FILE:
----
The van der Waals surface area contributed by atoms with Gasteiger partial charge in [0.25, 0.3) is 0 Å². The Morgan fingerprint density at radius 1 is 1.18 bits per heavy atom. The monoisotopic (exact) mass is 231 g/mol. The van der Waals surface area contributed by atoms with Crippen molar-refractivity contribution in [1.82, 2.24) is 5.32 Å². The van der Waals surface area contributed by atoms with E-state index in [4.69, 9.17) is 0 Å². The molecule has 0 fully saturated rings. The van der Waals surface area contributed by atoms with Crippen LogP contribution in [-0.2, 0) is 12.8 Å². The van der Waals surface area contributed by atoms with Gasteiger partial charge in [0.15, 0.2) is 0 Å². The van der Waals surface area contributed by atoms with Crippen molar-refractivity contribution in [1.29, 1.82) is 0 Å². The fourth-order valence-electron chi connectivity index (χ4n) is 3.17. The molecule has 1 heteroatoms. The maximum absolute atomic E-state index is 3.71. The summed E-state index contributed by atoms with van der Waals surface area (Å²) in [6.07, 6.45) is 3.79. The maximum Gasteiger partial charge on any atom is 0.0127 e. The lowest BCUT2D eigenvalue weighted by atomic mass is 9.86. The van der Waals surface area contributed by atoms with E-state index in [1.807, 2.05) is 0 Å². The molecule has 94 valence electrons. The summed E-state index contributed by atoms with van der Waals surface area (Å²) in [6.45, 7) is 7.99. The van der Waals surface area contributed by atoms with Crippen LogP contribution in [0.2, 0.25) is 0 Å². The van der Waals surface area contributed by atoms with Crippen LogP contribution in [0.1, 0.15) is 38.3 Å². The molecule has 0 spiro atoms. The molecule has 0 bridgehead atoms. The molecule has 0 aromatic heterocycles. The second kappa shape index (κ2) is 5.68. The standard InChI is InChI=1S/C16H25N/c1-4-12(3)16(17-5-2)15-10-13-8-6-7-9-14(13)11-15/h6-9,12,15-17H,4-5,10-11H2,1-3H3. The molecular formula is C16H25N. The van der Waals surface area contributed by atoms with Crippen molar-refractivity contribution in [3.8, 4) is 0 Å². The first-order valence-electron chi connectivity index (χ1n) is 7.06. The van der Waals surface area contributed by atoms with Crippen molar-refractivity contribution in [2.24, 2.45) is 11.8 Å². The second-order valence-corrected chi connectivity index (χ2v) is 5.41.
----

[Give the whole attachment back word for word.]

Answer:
The van der Waals surface area contributed by atoms with Gasteiger partial charge in [0.25, 0.3) is 0 Å². The Morgan fingerprint density at radius 1 is 1.18 bits per heavy atom. The monoisotopic (exact) mass is 231 g/mol. The van der Waals surface area contributed by atoms with Crippen molar-refractivity contribution in [1.82, 2.24) is 5.32 Å². The van der Waals surface area contributed by atoms with E-state index in [4.69, 9.17) is 0 Å². The molecule has 0 fully saturated rings. The van der Waals surface area contributed by atoms with Crippen LogP contribution in [-0.2, 0) is 12.8 Å². The van der Waals surface area contributed by atoms with Gasteiger partial charge in [0.15, 0.2) is 0 Å². The van der Waals surface area contributed by atoms with Crippen molar-refractivity contribution in [1.29, 1.82) is 0 Å². The fourth-order valence-electron chi connectivity index (χ4n) is 3.17. The molecule has 1 heteroatoms. The maximum absolute atomic E-state index is 3.71. The summed E-state index contributed by atoms with van der Waals surface area (Å²) in [6.07, 6.45) is 3.79. The maximum Gasteiger partial charge on any atom is 0.0127 e. The lowest BCUT2D eigenvalue weighted by atomic mass is 9.86. The van der Waals surface area contributed by atoms with E-state index in [1.807, 2.05) is 0 Å². The molecule has 94 valence electrons. The summed E-state index contributed by atoms with van der Waals surface area (Å²) in [6.45, 7) is 7.99. The van der Waals surface area contributed by atoms with Crippen LogP contribution in [0.2, 0.25) is 0 Å². The van der Waals surface area contributed by atoms with Crippen LogP contribution in [0.1, 0.15) is 38.3 Å². The molecule has 0 spiro atoms. The molecule has 0 bridgehead atoms. The molecule has 0 aromatic heterocycles. The second kappa shape index (κ2) is 5.68. The standard InChI is InChI=1S/C16H25N/c1-4-12(3)16(17-5-2)15-10-13-8-6-7-9-14(13)11-15/h6-9,12,15-17H,4-5,10-11H2,1-3H3. The molecular formula is C16H25N. The van der Waals surface area contributed by atoms with Crippen molar-refractivity contribution in [3.8, 4) is 0 Å². The first-order valence-electron chi connectivity index (χ1n) is 7.06. The van der Waals surface area contributed by atoms with Crippen molar-refractivity contribution in [2.24, 2.45) is 11.8 Å². The second-order valence-corrected chi connectivity index (χ2v) is 5.41.